Reimagining leadership through lessons from the life of Aurelia Erskine Brazeal


Leadership, Management & Business


International Journal of Public Leadership

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Creative Commons License

Creative Commons Attribution-Share Alike 4.0 International License
This work is licensed under a Creative Commons Attribution-Share Alike 4.0 International License.



The purpose of this study is to fill a gap in the literature by examining the import and impact of the generative leadership philosophy and praxis of Ambassador Aurelia Erskine Brazeal, an African American Female Foreign Service Officer.


This single subject case study, augmented by portraiture, employs an interdisciplinary methodological design also using polyvocal narrative, oral history and arts-based research.


The research revealed that a prosocial disposition, compassion, strategic vision, clarity of purpose, commitment to fair play, focus on balance, hearing everyone out and the practice of leadership as a potentiating art are the hallmarks of a generative leadership praxis.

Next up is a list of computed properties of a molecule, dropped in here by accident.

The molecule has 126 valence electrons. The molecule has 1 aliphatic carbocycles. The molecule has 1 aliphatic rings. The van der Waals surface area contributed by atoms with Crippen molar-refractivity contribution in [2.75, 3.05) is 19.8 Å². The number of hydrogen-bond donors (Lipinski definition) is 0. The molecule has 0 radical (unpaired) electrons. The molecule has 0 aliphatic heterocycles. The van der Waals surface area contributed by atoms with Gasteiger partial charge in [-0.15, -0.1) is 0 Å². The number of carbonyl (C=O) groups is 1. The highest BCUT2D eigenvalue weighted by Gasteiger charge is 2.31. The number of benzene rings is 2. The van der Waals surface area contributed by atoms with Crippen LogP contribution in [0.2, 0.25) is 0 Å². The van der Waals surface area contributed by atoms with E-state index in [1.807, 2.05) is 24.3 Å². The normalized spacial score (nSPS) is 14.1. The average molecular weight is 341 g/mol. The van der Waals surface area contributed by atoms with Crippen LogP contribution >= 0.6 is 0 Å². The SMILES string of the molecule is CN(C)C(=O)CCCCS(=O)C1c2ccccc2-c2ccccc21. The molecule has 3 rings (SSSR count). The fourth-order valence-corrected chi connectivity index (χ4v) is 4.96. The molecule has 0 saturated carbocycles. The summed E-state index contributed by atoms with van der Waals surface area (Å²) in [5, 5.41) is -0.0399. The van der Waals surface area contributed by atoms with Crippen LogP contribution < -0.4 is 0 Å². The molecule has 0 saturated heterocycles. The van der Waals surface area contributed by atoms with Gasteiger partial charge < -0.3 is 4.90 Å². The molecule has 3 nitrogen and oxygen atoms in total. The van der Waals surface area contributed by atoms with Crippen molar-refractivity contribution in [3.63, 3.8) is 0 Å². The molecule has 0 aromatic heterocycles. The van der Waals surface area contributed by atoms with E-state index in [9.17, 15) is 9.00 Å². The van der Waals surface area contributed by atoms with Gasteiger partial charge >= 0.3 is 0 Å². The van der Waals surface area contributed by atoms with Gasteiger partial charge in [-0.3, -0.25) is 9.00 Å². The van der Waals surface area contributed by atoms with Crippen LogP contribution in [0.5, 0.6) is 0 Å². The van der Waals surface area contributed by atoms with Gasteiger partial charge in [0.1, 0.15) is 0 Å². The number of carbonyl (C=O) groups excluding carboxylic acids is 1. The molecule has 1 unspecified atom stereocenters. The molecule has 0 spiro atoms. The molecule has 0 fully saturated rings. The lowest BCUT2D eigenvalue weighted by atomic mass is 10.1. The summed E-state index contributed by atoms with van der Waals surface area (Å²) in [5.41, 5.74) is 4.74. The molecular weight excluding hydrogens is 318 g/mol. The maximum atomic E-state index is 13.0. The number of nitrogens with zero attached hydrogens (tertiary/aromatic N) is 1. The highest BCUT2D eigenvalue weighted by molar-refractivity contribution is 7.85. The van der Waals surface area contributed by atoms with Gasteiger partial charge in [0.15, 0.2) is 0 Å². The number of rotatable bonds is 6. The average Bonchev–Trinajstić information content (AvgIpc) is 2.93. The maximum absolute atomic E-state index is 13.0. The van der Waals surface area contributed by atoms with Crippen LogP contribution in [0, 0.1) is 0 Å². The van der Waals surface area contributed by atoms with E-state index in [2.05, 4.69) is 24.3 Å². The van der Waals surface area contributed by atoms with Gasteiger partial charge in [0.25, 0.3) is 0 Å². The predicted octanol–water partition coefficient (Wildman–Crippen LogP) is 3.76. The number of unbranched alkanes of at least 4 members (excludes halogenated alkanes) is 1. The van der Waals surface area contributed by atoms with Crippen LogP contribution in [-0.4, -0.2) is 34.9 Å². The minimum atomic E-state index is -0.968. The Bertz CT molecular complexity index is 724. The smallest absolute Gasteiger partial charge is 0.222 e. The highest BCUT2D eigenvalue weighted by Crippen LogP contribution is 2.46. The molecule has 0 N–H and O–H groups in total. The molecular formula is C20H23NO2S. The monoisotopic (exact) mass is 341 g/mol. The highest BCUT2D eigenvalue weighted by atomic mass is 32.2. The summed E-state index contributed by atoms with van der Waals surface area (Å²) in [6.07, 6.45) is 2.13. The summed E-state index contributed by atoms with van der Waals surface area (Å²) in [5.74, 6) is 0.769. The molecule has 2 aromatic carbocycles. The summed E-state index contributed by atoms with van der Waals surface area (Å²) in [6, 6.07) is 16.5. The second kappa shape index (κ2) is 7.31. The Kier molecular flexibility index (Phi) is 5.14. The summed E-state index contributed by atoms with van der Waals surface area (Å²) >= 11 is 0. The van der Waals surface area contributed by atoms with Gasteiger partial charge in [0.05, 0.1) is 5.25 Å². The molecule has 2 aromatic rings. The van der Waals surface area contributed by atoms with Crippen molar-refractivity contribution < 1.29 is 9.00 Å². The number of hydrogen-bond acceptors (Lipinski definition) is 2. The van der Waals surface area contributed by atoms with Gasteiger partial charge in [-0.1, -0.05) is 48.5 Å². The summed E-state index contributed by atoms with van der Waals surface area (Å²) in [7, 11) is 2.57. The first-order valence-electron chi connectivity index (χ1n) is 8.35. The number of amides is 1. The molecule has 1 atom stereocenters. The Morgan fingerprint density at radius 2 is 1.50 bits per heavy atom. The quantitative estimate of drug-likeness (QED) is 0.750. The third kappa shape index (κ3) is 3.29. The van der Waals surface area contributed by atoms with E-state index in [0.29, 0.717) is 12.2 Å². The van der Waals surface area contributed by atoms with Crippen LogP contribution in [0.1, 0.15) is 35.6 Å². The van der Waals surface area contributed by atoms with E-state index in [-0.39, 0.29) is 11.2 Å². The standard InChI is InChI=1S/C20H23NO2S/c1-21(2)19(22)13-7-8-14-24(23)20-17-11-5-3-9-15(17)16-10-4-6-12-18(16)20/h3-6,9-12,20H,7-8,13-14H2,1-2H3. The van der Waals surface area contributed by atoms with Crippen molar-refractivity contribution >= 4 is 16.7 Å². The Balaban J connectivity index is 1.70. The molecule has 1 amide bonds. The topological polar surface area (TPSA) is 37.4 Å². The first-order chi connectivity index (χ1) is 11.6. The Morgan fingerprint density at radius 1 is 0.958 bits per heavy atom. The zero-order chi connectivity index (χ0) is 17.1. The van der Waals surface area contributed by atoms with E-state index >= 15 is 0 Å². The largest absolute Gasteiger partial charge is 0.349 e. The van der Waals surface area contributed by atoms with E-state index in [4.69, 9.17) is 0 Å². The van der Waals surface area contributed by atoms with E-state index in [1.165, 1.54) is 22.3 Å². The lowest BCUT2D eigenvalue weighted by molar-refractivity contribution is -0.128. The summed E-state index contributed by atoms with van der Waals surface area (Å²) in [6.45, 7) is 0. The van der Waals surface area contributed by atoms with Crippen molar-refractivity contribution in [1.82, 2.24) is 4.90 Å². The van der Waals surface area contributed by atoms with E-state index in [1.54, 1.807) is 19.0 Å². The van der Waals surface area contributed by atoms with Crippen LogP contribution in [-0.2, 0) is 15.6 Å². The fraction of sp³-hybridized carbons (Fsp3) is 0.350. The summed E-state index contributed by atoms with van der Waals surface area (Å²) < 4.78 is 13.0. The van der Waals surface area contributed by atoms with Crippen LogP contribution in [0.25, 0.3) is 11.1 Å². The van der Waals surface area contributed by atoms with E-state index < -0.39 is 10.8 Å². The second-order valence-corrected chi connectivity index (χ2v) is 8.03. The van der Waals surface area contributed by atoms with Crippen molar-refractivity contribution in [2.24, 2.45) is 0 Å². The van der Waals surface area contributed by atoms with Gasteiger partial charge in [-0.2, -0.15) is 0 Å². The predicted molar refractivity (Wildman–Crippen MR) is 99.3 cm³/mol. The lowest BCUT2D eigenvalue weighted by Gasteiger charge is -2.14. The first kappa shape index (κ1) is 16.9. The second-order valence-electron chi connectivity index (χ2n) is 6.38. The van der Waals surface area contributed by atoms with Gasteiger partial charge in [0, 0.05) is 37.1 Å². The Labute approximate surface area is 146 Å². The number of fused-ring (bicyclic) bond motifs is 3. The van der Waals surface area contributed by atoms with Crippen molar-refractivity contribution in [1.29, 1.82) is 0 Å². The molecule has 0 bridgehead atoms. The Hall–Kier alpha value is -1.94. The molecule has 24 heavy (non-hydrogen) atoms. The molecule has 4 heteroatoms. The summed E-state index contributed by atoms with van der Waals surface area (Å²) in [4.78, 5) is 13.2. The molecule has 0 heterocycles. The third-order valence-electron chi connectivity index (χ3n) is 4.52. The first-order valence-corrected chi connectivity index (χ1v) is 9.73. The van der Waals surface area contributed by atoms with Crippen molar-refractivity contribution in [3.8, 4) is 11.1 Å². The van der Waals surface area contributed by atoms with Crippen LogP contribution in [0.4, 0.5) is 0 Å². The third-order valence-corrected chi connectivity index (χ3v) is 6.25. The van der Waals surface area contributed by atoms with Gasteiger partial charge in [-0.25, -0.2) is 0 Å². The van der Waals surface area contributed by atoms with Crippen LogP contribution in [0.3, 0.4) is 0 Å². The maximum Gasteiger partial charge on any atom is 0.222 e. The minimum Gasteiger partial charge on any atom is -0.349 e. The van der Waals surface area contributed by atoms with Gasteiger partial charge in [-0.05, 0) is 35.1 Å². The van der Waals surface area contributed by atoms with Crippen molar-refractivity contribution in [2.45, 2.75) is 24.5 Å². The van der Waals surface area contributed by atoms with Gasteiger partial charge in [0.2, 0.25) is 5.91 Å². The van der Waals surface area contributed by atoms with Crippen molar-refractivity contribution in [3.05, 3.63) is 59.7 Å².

Research limitations/implications

The research posits that to be effective in the 21st century, leaders would do well to incorporate generative leadership qualities and characteristics into their praxis.

Practical implications

This study found that listening, co-creating connections and safe spaces, promoting dialog, critical reflection and collective action are as important to diplomatic tradecraft as they are to generative leadership practice.

Social implications

The challenge of epistemic exclusion suggests that a well-conceived case study examining the life, leadership philosophy and praxis of Aurelia Erskine Brazeal – an individual of merit and distinction – can serve as an exemplar in efforts to reimagine public leadership in the 21st century.


The value of this research is found in its phenomenological approach which shares insights drawn from personal biography as well as key perspectives on public history.